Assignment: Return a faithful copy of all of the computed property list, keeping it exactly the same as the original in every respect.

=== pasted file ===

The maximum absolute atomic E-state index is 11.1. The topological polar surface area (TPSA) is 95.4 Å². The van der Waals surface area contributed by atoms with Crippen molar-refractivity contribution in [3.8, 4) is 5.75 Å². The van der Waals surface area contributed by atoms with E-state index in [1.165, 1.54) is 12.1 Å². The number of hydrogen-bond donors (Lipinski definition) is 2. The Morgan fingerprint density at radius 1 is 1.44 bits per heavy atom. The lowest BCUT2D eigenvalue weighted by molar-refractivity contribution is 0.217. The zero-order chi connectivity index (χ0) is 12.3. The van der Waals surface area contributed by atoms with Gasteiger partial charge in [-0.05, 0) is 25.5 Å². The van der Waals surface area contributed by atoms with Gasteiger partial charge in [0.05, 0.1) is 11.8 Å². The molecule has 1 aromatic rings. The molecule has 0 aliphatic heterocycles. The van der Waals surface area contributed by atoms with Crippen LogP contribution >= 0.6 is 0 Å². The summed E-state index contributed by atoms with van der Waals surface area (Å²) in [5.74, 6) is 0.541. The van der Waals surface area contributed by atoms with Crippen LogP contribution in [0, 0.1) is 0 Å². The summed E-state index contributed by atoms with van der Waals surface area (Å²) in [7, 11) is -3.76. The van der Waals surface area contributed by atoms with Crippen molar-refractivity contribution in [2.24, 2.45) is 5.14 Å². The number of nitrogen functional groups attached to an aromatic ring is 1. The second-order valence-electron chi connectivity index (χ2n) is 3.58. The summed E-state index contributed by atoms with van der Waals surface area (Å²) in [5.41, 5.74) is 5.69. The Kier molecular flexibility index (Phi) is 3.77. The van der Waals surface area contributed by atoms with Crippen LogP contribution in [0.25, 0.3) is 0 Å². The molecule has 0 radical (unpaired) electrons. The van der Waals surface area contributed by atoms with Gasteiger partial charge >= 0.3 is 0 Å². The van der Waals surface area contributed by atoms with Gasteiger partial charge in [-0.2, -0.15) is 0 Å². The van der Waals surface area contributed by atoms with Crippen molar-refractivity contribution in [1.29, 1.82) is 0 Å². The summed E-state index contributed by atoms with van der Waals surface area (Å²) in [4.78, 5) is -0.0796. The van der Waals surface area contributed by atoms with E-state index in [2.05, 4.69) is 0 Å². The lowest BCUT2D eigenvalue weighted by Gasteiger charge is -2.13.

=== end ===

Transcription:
The maximum absolute atomic E-state index is 11.1. The topological polar surface area (TPSA) is 95.4 Å². The van der Waals surface area contributed by atoms with Crippen molar-refractivity contribution in [3.8, 4) is 5.75 Å². The van der Waals surface area contributed by atoms with E-state index in [1.165, 1.54) is 12.1 Å². The number of hydrogen-bond donors (Lipinski definition) is 2. The Morgan fingerprint density at radius 1 is 1.44 bits per heavy atom. The lowest BCUT2D eigenvalue weighted by molar-refractivity contribution is 0.217. The zero-order chi connectivity index (χ0) is 12.3. The van der Waals surface area contributed by atoms with Gasteiger partial charge in [-0.05, 0) is 25.5 Å². The van der Waals surface area contributed by atoms with Gasteiger partial charge in [0.05, 0.1) is 11.8 Å². The molecule has 1 aromatic rings. The molecule has 0 aliphatic heterocycles. The van der Waals surface area contributed by atoms with Crippen LogP contribution >= 0.6 is 0 Å². The summed E-state index contributed by atoms with van der Waals surface area (Å²) in [5.74, 6) is 0.541. The van der Waals surface area contributed by atoms with Crippen LogP contribution in [0, 0.1) is 0 Å². The summed E-state index contributed by atoms with van der Waals surface area (Å²) in [7, 11) is -3.76. The van der Waals surface area contributed by atoms with Crippen molar-refractivity contribution in [2.24, 2.45) is 5.14 Å². The number of nitrogen functional groups attached to an aromatic ring is 1. The second-order valence-electron chi connectivity index (χ2n) is 3.58. The summed E-state index contributed by atoms with van der Waals surface area (Å²) in [5.41, 5.74) is 5.69. The Kier molecular flexibility index (Phi) is 3.77. The van der Waals surface area contributed by atoms with Crippen LogP contribution in [0.25, 0.3) is 0 Å². The molecule has 0 radical (unpaired) electrons. The van der Waals surface area contributed by atoms with Gasteiger partial charge >= 0.3 is 0 Å². The van der Waals surface area contributed by atoms with Gasteiger partial charge in [-0.2, -0.15) is 0 Å². The van der Waals surface area contributed by atoms with Crippen molar-refractivity contribution in [1.29, 1.82) is 0 Å². The summed E-state index contributed by atoms with van der Waals surface area (Å²) in [4.78, 5) is -0.0796. The van der Waals surface area contributed by atoms with E-state index in [2.05, 4.69) is 0 Å². The lowest BCUT2D eigenvalue weighted by Gasteiger charge is -2.13.